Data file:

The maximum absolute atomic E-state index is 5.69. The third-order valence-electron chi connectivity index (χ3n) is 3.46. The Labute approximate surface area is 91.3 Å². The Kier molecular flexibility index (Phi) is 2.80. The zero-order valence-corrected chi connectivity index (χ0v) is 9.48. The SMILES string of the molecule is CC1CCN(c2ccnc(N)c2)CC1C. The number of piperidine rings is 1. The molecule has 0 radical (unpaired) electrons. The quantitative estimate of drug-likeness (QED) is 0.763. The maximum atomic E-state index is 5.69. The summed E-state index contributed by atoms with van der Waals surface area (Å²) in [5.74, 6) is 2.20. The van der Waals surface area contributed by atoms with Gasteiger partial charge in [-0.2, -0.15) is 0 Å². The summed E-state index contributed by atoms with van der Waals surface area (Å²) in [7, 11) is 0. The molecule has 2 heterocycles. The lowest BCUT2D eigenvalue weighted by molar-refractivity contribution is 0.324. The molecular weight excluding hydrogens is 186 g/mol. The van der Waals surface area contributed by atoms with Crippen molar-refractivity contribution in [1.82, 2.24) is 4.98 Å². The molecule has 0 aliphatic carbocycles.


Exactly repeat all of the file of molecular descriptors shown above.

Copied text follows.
The maximum absolute atomic E-state index is 5.69. The third-order valence-electron chi connectivity index (χ3n) is 3.46. The Labute approximate surface area is 91.3 Å². The Kier molecular flexibility index (Phi) is 2.80. The zero-order valence-corrected chi connectivity index (χ0v) is 9.48. The SMILES string of the molecule is CC1CCN(c2ccnc(N)c2)CC1C. The number of piperidine rings is 1. The molecule has 0 radical (unpaired) electrons. The quantitative estimate of drug-likeness (QED) is 0.763. The maximum atomic E-state index is 5.69. The summed E-state index contributed by atoms with van der Waals surface area (Å²) in [5.74, 6) is 2.20. The van der Waals surface area contributed by atoms with Gasteiger partial charge in [-0.2, -0.15) is 0 Å². The summed E-state index contributed by atoms with van der Waals surface area (Å²) in [7, 11) is 0. The molecule has 2 heterocycles. The lowest BCUT2D eigenvalue weighted by molar-refractivity contribution is 0.324. The molecular weight excluding hydrogens is 186 g/mol. The van der Waals surface area contributed by atoms with Crippen molar-refractivity contribution in [1.82, 2.24) is 4.98 Å². The molecule has 0 aliphatic carbocycles.